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Dissertation Defence: Pandemic Reproduction: An Ethnography of Disjunctures and Im/Mobilities in Sundsvall, Sweden
June 5 at 9:30 am - 1:30 pm
Kelsey Marr, supervised by Dr. Sue Frohlick, will defend their dissertation titled “Pandemic Reproduction: An Ethnography of Disjunctures and Im/Mobilities in Sundsvall, Sweden” in partial fulfillment of the requirements for the degree of Doctor of Philosophy in Interdisciplinary Graduate Studies.
An abstract for Kelsey’s dissertation is included below.
Examinations are open to all members of the campus community as well as the general public. Registration is not required for in-person defences.
This dissertation is an interdisciplinary feminist ethnography about human reproduction during the pandemic for people living in Sundsvall, Sweden. It focuses on the disjunctures, or disconnections, existing between dominate stories about the COVID-19 pandemic in Sweden and the lived experiences of people who were pregnant, experienced reproductive traumas, gave birth, or raised children between 2020 and 2022. It is based primarily on ethnographic research consisting of participant observation, semi-structured interviews, and informal conversations in places of work, homes, social gatherings. I conducted fieldwork between 2019 and 2022, primarily between March 2021-March 2022. I also used archival methods, and therefore my research also draws on public health documents. This study shows that during the COVID-19 pandemic (an on-going global crisis), “pandemic reproduction” was entangled in existing socio-political processes. A reproductive mobilities framework is thus critical to understand the ways in which public health measures and healthcare systems shape the circumstances, well-being, and aspirations of people who reproduce during the pandemic. Their reproductive realities are shaped but not subsumed by pandemic responses alone. A feminist lens that attends to the biopolitical stratification of both reproduction and pandemic responses is necessary to shed light on the often-overlooked dimensions of communicational, virtual, temporal, and imaginative mobilities that frame, and are critical to, the lives of people to reproduced during the pandemic.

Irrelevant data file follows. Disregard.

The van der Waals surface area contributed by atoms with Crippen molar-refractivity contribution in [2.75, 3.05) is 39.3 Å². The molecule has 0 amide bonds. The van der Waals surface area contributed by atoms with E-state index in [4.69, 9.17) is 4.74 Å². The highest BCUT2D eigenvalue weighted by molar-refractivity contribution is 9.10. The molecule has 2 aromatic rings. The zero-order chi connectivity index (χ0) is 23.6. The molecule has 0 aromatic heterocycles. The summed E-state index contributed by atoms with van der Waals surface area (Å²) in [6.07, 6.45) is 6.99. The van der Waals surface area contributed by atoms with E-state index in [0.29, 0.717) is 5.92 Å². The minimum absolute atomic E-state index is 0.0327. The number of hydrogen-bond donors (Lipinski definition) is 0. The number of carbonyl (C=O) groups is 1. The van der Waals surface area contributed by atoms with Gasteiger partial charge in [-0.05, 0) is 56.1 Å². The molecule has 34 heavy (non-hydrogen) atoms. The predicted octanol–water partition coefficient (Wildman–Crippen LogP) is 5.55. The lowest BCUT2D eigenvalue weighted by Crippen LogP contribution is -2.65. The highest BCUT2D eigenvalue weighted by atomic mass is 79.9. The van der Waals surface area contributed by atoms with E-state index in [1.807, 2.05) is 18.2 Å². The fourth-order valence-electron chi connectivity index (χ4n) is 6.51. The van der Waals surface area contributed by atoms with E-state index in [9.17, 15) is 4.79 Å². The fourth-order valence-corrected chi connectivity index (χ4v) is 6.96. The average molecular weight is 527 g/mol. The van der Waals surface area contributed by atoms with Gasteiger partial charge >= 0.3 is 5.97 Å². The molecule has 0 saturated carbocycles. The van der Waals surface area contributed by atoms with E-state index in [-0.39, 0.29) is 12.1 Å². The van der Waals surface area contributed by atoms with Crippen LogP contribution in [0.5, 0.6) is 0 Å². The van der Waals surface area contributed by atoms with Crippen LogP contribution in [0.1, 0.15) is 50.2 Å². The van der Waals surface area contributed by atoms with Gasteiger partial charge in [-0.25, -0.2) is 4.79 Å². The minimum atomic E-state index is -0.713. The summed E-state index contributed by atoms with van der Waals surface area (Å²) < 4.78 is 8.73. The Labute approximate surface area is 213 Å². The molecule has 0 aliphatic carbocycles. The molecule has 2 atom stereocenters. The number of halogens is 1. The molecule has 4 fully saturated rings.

This study contributes to the ethnographies of the COVID-19 pandemic by underscoring the local and personal diversity in the pandemic experiences and circumstance of people living in Sweden. Lastly, this work helps refine feminist anthropology of reproduction by demonstrating the need for critical, theoretical attention to reproductive mobilities, and more broadly, by refusing to reduce pandemic reproduction to a binary discussion of baby booms and busts.